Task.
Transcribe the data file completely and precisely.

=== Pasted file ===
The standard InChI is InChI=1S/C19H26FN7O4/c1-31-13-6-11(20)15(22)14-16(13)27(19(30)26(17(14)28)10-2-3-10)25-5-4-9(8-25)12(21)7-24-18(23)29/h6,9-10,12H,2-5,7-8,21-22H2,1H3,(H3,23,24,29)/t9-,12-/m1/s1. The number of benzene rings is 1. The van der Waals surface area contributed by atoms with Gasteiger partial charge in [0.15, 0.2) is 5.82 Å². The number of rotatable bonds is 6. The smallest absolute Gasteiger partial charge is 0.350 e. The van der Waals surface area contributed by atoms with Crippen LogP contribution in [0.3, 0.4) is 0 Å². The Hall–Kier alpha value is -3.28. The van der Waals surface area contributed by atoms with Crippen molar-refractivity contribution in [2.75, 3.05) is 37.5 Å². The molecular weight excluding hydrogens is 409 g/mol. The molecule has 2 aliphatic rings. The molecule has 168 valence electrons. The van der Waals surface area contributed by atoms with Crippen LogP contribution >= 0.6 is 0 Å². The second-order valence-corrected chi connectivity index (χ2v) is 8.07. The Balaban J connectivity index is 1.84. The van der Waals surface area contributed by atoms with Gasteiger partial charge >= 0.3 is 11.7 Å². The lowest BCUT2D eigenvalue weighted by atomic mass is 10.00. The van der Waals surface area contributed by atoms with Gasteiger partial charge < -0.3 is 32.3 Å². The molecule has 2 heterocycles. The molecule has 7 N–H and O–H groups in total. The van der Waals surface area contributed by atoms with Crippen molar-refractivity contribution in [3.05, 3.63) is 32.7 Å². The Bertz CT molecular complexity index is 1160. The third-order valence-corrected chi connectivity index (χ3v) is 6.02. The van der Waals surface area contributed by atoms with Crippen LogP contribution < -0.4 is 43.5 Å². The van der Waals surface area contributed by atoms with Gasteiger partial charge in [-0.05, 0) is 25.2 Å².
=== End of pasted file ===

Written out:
The standard InChI is InChI=1S/C19H26FN7O4/c1-31-13-6-11(20)15(22)14-16(13)27(19(30)26(17(14)28)10-2-3-10)25-5-4-9(8-25)12(21)7-24-18(23)29/h6,9-10,12H,2-5,7-8,21-22H2,1H3,(H3,23,24,29)/t9-,12-/m1/s1. The number of benzene rings is 1. The van der Waals surface area contributed by atoms with Gasteiger partial charge in [0.15, 0.2) is 5.82 Å². The number of rotatable bonds is 6. The smallest absolute Gasteiger partial charge is 0.350 e. The van der Waals surface area contributed by atoms with Crippen LogP contribution in [0.3, 0.4) is 0 Å². The Hall–Kier alpha value is -3.28. The van der Waals surface area contributed by atoms with Crippen molar-refractivity contribution in [2.75, 3.05) is 37.5 Å². The molecular weight excluding hydrogens is 409 g/mol. The molecule has 2 aliphatic rings. The molecule has 168 valence electrons. The van der Waals surface area contributed by atoms with Crippen LogP contribution >= 0.6 is 0 Å². The second-order valence-corrected chi connectivity index (χ2v) is 8.07. The Balaban J connectivity index is 1.84. The van der Waals surface area contributed by atoms with Gasteiger partial charge >= 0.3 is 11.7 Å². The lowest BCUT2D eigenvalue weighted by atomic mass is 10.00. The van der Waals surface area contributed by atoms with Gasteiger partial charge < -0.3 is 32.3 Å². The molecule has 2 heterocycles. The molecule has 7 N–H and O–H groups in total. The van der Waals surface area contributed by atoms with Crippen molar-refractivity contribution in [3.05, 3.63) is 32.7 Å². The Bertz CT molecular complexity index is 1160. The third-order valence-corrected chi connectivity index (χ3v) is 6.02. The van der Waals surface area contributed by atoms with Crippen LogP contribution < -0.4 is 43.5 Å². The van der Waals surface area contributed by atoms with Gasteiger partial charge in [-0.05, 0) is 25.2 Å².